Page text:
Is there a role for incarceration when it comes to offenses related to substance abuse? I think there is. In many cases, it’s the most humane thing to do.
Over the years I’ve seen PCP, cocaine, heroin, meth, and now fentanyl use all reach epidemic proportions. I’ve seen the young lives destroyed and families torn apart because of addiction. I’ve seen families beg police officers to take their loved ones to jail because they were dying a slow, torturous death.
I’ve watched as healthy young people over time have morphed into caricatures of their former selves. The physical and emotional changes are dramatic.
Many can make a good argument that the nationwide homeless crisis is in part fueled by drug addiction. Decriminalization has contributed to this increase as more addicts lack the external motivation of incarceration to seek help.
Over and over again, lives have been turned around and changed because of the consequences of drug use. Many experience a wake-up call when they end up in a jail cell because they no longer can control themselves. How many people who overcame substance abuse have done so after a wake-up call?
We’ve previously ran stories on Behind the Badge from people who because they were arrested turned their lives around — stories like that of Raul Perez, who was addicted to meth and contemplating suicide. He felt the best thing that ever happened to him was to be arrested by a cop.
Believe me, as a police officer, watching people slowly kill themselves with drugs is something you never get used to.
We recently shared a post from a mother lamenting the struggles with her drug-addicted son. The before-and-after pictures are heartbreaking. A once healthy young man now looks like a human skeleton.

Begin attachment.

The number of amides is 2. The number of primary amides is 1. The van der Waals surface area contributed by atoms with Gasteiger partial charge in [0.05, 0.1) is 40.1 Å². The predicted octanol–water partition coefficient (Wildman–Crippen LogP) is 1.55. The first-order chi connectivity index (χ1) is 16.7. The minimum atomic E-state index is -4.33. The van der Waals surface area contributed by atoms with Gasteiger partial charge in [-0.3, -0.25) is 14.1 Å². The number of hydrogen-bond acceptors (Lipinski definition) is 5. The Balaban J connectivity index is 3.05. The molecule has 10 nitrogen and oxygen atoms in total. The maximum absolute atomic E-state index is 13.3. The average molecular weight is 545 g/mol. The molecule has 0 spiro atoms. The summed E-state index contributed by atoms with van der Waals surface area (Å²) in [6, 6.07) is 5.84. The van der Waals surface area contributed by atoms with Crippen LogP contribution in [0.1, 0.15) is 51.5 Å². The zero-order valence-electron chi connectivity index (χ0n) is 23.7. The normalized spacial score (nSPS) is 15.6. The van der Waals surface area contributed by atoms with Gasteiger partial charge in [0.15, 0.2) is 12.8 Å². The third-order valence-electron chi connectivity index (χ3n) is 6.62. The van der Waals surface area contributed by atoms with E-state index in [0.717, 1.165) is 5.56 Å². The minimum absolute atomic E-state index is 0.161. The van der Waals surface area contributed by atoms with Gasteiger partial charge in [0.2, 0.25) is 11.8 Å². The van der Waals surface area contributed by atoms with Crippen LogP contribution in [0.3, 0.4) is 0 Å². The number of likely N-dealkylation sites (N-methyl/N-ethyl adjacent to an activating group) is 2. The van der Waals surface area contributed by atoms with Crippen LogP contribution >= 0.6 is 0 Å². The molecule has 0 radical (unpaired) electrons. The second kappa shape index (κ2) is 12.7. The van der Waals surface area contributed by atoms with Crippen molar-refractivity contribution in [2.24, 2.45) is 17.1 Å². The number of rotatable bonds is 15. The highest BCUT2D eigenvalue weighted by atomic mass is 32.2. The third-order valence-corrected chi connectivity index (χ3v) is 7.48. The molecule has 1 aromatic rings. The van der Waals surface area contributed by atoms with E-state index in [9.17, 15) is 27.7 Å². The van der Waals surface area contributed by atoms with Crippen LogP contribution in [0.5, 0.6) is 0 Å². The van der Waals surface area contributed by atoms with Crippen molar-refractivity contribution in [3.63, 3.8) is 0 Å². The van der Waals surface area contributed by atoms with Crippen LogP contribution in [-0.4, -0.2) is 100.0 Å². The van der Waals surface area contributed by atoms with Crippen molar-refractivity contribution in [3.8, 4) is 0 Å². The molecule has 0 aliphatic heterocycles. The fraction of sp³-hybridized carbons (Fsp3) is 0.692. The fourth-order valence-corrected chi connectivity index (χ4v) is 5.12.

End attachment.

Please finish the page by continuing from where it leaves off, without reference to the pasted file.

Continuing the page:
For those who lack the will power to break the cycle of addiction, incarceration may be part of the answer. You can’t just make someone stop being an addict. But you can get them physically healthy, allow them to clear their head, and maybe take advantage of opportunities for help — all of which can occur in a jail setting.
Not that I’m saying jail alone is the answer. It rarely is. But when addiction becomes uncontrollable, ready access to treatment and housing may not be enough. A secure, controlled environment may be the best thing for some to start their road to recovery.
A compassionate form of incarceration would be one where a person could serve their time and get treatment as well. We should not completely write off criminal prosecution as a motivating tool for helping the worst of our addicts help themselves.
Joe is a retired captain with the Anaheim PD. He can be reached at firstname.lastname@example.org